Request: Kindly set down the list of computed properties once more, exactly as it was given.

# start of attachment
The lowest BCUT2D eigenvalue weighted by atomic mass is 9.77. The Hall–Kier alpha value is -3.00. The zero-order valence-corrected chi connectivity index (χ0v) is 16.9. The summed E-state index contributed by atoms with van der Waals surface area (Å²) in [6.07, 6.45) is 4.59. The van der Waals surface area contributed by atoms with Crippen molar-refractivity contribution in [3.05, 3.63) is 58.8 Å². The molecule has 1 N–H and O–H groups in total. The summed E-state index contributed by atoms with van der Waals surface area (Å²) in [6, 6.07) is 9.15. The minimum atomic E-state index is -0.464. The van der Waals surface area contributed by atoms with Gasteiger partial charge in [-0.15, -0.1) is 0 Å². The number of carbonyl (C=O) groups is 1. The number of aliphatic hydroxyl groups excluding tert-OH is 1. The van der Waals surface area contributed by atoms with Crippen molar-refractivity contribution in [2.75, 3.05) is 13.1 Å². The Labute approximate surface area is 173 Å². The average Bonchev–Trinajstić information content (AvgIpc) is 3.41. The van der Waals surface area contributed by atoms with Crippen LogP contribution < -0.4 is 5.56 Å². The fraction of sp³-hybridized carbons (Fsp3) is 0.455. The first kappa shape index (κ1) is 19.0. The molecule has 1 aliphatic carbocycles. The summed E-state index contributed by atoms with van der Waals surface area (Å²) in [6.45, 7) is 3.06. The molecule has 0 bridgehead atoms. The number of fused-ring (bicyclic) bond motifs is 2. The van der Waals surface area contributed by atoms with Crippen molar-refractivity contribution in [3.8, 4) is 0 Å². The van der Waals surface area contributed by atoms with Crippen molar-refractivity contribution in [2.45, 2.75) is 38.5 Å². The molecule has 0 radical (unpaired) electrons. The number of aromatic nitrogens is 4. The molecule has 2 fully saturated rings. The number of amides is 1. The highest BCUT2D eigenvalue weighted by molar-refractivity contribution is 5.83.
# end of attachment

The lowest BCUT2D eigenvalue weighted by atomic mass is 9.77. The Hall–Kier alpha value is -3.00. The zero-order valence-corrected chi connectivity index (χ0v) is 16.9. The summed E-state index contributed by atoms with van der Waals surface area (Å²) in [6.07, 6.45) is 4.59. The van der Waals surface area contributed by atoms with Crippen molar-refractivity contribution in [3.05, 3.63) is 58.8 Å². The molecule has 1 N–H and O–H groups in total. The summed E-state index contributed by atoms with van der Waals surface area (Å²) in [6, 6.07) is 9.15. The minimum atomic E-state index is -0.464. The van der Waals surface area contributed by atoms with Gasteiger partial charge in [-0.15, -0.1) is 0 Å². The number of carbonyl (C=O) groups is 1. The number of aliphatic hydroxyl groups excluding tert-OH is 1. The van der Waals surface area contributed by atoms with Crippen molar-refractivity contribution in [2.75, 3.05) is 13.1 Å². The Labute approximate surface area is 173 Å². The average Bonchev–Trinajstić information content (AvgIpc) is 3.41. The van der Waals surface area contributed by atoms with Crippen LogP contribution < -0.4 is 5.56 Å². The fraction of sp³-hybridized carbons (Fsp3) is 0.455. The first kappa shape index (κ1) is 19.0. The molecule has 1 aliphatic carbocycles. The summed E-state index contributed by atoms with van der Waals surface area (Å²) in [6.45, 7) is 3.06. The molecule has 0 bridgehead atoms. The number of fused-ring (bicyclic) bond motifs is 2. The van der Waals surface area contributed by atoms with Crippen molar-refractivity contribution in [3.8, 4) is 0 Å². The van der Waals surface area contributed by atoms with Crippen molar-refractivity contribution in [2.45, 2.75) is 38.5 Å². The molecule has 0 radical (unpaired) electrons. The number of aromatic nitrogens is 4. The molecule has 2 fully saturated rings. The number of amides is 1. The highest BCUT2D eigenvalue weighted by molar-refractivity contribution is 5.83.